chief suspect

The Murder Mystery Game

A mystery that has remained unsolved throughout the decades:
what happened to Lucy? A newspaper holds the solution!
(Click on articles to try and find clues)
ralph murder mysteryClick pic for the Sir Ralph murder mystery

Chief Suspect - The Free Online Mystery Game

This murder mystery game hinges on two simple questions – Is Lucy Lindo dead or alive? And, in either case, who is responsible for her disappearance? The pages of the newspaper you see before you do hold the information that will answer these questions. With enough patience, logic and lateral thinking the case can be solved. The solution is there before you – in black and white!

Murder Mystery Remains Unsolved!

Chief Suspect, the free murder mystery game, has been online for a little over a year now and I have to report that the Lucy Lindo mystery is still yet to be solved! Reading through the theories posted, however, I have to say that one person (who shall remain unidentified) did come quite close. There’s a little clue for you! But close isn’t good enough! And so into Chief Suspect’s second year I go, still awaiting for that solution to appear on the theories page!

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The Chief Suspect Trailer

A Very Brief History of Mystery

 From the First ‘Whodunit’ to the Online Murder Mystery Game

Edgar Allan PoeEdgar Allan Poe is widely thought to have published the first modern whodunit story with ‘The Murders in the Rue Morgue’.  The solution is a little far-fetched, but it does provide a sort of template that murder mysteries have, by and large, used ever since: A dead body (or two); a victim of a seemingly impossible murder; a cast of shady suspects for the reader to choose from; and, of course, a surprise ending and perpetrator!

Agatha Christie, The Queen of Crime, generally followed this approach also. We can have little doubt that solving a juicy murder mystery is a common pastime: Agatha Christie is the best-selling novelist of all time (around 2 billion copies sold), and is also responsible for the longest-running play in the world – ‘The Mousetrap’ which is still being performed today in front of packed houses in the West End of London – over 50 years after its first showing!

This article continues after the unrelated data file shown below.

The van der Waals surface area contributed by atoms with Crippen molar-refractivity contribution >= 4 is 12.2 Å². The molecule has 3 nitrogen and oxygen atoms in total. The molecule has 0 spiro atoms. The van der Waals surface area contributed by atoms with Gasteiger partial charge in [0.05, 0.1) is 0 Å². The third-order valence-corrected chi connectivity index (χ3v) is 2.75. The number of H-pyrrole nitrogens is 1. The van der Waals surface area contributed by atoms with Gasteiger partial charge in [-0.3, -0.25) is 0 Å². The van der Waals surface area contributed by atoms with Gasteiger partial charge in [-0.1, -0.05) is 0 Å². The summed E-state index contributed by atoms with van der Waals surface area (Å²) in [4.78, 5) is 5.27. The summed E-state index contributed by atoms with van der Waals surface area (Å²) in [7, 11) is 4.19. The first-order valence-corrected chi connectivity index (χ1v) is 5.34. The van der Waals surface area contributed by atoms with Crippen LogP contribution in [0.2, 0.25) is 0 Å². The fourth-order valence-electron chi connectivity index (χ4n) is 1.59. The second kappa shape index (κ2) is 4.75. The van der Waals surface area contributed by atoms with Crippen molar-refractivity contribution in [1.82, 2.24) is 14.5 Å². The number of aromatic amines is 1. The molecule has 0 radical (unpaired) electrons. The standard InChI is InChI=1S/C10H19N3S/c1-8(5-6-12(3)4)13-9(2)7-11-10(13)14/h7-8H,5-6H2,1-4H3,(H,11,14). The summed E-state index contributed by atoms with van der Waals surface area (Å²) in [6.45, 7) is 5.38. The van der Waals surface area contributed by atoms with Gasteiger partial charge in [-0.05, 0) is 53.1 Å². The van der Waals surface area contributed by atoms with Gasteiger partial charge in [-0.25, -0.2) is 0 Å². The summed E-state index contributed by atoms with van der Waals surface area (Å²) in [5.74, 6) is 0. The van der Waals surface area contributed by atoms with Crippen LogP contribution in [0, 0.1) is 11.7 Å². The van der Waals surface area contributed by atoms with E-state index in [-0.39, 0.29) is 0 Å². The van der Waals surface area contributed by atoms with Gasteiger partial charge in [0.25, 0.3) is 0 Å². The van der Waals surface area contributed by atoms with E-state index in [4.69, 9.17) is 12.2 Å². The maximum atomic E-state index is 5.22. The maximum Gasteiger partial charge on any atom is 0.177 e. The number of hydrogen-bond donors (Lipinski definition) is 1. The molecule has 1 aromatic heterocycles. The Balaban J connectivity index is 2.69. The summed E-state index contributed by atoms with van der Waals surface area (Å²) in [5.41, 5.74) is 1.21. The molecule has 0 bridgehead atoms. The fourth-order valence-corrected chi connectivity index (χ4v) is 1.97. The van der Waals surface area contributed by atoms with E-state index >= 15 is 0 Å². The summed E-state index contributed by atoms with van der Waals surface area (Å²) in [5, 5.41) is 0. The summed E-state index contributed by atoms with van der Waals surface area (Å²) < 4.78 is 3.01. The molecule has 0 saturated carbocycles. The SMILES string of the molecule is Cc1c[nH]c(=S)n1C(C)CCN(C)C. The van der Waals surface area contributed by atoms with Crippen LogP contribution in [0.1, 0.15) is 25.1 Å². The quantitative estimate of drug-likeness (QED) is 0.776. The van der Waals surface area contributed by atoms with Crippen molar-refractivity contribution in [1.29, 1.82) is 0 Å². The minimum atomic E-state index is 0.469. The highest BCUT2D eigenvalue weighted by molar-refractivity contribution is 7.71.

After the authors came the moviemakers and then the TV producers. The murder mystery was employed as a great way to intrigue the audience and get them thinking – usually answering their questions in the very last scenes like the whodunit books had revealed all in the last few pages beforehand! Over the last decades the camera has had us asking everything from who was the murderer on Orient Express to who shot JR?Agatha Christie

The stories appeal to the amateur detective in us all. If the author or screenwriter is a good one, he or she can manipulate us – bending our opinions page by page or scene by scene, whilst we determined sleuths retaliate by scrutinising every little line and seemingly trivial action – we know the devil’s in the detail! A war of minds ensues between the writer and the reader or viewer: she did it; he might have done it; she couldn’t have done it… Unless…

Nowadays, in the technology age, I am pleased to see that the whodunit is still alive and kicking. I am old enough to remember some of the early attempts at a whodunit on a computer screen: I recall with some fondness “Sleuth – A Murder Mystery” and “Cruise for a Corpse”. Although primitive, these games managed to convey a nice atmosphere as you went about solving the cases. They don’t write ‘em like that anymore! Ah… Nostalgia!

And so now we come to the online murder mystery game, of which Chief Suspect is, of course, one. The online platform is a natural progression for the genre – an interactive and social medium that can reach further and expand more freely than a one-off movie or book: Chief suspect, in its short life so far, has had a poll and theory page attached; has had a trial of the most publicly voted-for character; and even a supposed solution or two published! And there is still scope for more!

Despite the various formats that the murder mystery is delivered to us in, old and new, the fundamentals of the genre have pretty much remained the same. It’s a successful formula which will always hinge on that one question: Whodunit?
Copyright 2013-15
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